Equinor pilots study to understand effects from floating wind on marine biodiversity
Equinor is, together with leading research centre NORCE Research, testing a new method analysing environmental DNA (eDNA). This method can be used to map effects from floating wind on fish that inhabit the waters and potentially use areas suitable for floating wind to feed and reproduce in their migratory cycles.
Hywind Scotland, the world’s first floating offshore wind farm, is operated by Equinor. As the first wind farm of its kind Equinor is collaborating with others to undertake various studies and environmental assessments, in order to understand more around floating offshore wind technology.
Measuring fish biodiversity (the different fish species that inhabit a given area) is a method to understand the effects from offshore installations on marine habitats. In the Hywind Scotland offshore wind farm pilot study, by taking water samples and analysing the environmental DNA (eDNA) contents Equinor can begin to map any potential effects from floating offshore wind farms on marine life.
Traditionally, gathering information on fish biodiversity can be both time- and resource consuming, and also potentially disruptive to the environment. A common method is to use dedicated vessels to trawl areas over time to catch and study fish, in addition to echo sonars to locate and estimate amounts.
Using eDNA is more sustainable, cost effective and provides increased sensitivity in analysis.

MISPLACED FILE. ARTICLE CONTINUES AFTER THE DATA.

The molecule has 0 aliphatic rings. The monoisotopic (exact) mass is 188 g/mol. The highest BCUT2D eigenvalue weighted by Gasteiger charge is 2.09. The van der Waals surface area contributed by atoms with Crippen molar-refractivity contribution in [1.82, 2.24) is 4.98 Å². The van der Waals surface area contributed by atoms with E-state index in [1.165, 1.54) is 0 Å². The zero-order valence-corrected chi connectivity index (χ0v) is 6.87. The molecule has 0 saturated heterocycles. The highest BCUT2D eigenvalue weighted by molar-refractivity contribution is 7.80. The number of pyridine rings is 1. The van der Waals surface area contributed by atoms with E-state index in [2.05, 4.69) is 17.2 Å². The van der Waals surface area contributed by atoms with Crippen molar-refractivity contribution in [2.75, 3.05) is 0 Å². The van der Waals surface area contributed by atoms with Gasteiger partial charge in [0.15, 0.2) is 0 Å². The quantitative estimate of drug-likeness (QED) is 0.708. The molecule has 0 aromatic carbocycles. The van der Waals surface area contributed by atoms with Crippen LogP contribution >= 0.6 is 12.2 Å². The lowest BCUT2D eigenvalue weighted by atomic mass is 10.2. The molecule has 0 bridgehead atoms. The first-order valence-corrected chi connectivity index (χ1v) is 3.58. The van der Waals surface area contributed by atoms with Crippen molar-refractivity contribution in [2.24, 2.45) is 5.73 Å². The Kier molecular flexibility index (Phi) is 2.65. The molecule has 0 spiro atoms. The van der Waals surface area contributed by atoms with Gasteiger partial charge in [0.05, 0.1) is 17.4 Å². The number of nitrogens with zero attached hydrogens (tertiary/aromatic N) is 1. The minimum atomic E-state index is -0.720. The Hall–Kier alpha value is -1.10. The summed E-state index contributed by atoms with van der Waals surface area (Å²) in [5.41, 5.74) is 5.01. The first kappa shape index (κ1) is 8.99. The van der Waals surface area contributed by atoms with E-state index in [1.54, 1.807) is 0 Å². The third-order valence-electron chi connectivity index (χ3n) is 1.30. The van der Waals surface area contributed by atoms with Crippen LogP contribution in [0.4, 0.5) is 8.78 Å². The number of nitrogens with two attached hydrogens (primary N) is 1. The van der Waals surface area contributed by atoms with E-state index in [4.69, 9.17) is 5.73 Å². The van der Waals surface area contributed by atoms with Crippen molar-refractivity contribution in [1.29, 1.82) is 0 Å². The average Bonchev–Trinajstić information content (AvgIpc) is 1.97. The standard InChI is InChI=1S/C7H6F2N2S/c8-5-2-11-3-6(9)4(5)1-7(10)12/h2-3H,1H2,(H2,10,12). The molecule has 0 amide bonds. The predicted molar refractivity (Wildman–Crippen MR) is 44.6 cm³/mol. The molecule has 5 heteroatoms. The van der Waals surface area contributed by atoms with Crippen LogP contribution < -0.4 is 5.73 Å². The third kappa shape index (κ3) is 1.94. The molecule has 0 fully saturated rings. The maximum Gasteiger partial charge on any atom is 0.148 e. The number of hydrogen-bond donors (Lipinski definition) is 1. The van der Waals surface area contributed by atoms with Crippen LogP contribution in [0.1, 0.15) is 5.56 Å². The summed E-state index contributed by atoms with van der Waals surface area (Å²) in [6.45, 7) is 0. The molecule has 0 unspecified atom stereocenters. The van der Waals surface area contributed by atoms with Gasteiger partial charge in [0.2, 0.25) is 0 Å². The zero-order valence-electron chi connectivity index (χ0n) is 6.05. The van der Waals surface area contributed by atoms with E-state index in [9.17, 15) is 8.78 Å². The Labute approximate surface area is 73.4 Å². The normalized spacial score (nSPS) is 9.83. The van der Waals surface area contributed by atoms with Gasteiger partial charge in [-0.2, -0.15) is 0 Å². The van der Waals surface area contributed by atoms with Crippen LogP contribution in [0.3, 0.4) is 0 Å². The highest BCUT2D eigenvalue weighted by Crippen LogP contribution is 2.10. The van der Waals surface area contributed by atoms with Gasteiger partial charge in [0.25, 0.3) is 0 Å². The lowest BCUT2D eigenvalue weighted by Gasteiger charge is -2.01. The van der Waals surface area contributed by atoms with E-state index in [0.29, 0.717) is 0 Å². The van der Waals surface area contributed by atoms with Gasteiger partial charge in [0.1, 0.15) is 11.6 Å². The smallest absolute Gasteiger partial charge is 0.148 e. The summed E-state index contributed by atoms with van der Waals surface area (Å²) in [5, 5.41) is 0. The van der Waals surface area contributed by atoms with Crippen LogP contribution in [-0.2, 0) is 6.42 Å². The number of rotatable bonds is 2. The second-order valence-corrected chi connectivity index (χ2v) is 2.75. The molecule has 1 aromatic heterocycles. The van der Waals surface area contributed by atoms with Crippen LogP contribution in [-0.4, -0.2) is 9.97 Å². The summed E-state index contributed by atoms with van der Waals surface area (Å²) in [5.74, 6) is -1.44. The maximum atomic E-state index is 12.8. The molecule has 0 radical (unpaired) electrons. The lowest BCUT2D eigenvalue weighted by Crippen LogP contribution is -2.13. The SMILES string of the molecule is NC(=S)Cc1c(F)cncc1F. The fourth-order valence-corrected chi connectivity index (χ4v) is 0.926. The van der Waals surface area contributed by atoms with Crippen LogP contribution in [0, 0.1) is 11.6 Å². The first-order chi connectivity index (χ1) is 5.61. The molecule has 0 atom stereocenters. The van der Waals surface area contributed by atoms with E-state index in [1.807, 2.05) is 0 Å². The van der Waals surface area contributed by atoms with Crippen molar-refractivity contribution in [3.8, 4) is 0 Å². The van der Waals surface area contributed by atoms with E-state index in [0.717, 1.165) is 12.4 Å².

“We are very happy that the Hywind Scotland asset can lead the way in this area and it supports our strategy of being a prudent operator”, says Indrebø.
As a new method, part of the study scope is to assess the viability of using eDNA in marine studies.
If the results from the recently concluded pilot study are viable, it could enable offshore developers to gather information on marine biodiversity more effectively, with less disturbance to the environment and with lower CO2 emissions.
A report with results will be delivered during autumn 2021.
Equinor has over ten years operational experience in floating offshore wind. Using floating turbines means that wind farms can be built in deeper waters, either further out to sea where wind speeds are more consistent, or around coastal areas too deep for fixed bottom foundations.
As the leading floating offshore wind developer Equinor is using a range of techniques to understand more around how floating offshore wind interacts with the environment. A collaboration with Marine Scotland has begun to better understand how fishers can safely fish within a floating wind farm using a variety of techniques, and the company has also undertaken remote surveys to learn more around the subsea effects.